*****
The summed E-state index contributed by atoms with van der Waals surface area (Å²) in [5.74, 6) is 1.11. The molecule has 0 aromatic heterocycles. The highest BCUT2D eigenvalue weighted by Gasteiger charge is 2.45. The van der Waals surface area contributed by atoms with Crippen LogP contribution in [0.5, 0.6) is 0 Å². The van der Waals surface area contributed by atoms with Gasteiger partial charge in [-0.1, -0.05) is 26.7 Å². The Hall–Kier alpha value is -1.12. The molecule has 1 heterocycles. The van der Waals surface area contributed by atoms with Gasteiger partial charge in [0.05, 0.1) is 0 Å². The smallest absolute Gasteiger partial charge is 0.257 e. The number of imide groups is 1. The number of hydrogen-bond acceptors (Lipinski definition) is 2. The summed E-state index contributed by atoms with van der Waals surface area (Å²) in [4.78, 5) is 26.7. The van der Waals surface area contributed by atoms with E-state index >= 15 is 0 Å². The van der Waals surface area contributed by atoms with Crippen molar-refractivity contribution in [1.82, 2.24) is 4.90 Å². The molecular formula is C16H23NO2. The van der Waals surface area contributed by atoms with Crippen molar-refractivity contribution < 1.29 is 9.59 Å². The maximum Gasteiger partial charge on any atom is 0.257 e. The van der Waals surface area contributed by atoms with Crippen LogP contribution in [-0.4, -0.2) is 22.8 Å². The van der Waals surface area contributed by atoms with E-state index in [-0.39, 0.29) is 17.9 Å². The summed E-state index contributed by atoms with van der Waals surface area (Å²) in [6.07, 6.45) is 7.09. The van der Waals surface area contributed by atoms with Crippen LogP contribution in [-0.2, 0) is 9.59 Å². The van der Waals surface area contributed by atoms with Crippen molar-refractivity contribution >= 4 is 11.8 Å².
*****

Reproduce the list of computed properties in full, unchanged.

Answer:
The summed E-state index contributed by atoms with van der Waals surface area (Å²) in [5.74, 6) is 1.11. The molecule has 0 aromatic heterocycles. The highest BCUT2D eigenvalue weighted by Gasteiger charge is 2.45. The van der Waals surface area contributed by atoms with Crippen LogP contribution in [0.5, 0.6) is 0 Å². The van der Waals surface area contributed by atoms with Gasteiger partial charge in [-0.1, -0.05) is 26.7 Å². The Hall–Kier alpha value is -1.12. The molecule has 1 heterocycles. The van der Waals surface area contributed by atoms with Gasteiger partial charge in [0.05, 0.1) is 0 Å². The smallest absolute Gasteiger partial charge is 0.257 e. The number of imide groups is 1. The number of hydrogen-bond acceptors (Lipinski definition) is 2. The summed E-state index contributed by atoms with van der Waals surface area (Å²) in [4.78, 5) is 26.7. The van der Waals surface area contributed by atoms with E-state index >= 15 is 0 Å². The van der Waals surface area contributed by atoms with Crippen molar-refractivity contribution in [1.82, 2.24) is 4.90 Å². The molecular formula is C16H23NO2. The van der Waals surface area contributed by atoms with Crippen molar-refractivity contribution < 1.29 is 9.59 Å². The maximum Gasteiger partial charge on any atom is 0.257 e. The van der Waals surface area contributed by atoms with Crippen LogP contribution in [-0.4, -0.2) is 22.8 Å². The van der Waals surface area contributed by atoms with E-state index in [-0.39, 0.29) is 17.9 Å². The summed E-state index contributed by atoms with van der Waals surface area (Å²) in [6.07, 6.45) is 7.09. The van der Waals surface area contributed by atoms with Crippen LogP contribution in [-0.2, 0) is 9.59 Å². The van der Waals surface area contributed by atoms with Crippen molar-refractivity contribution >= 4 is 11.8 Å².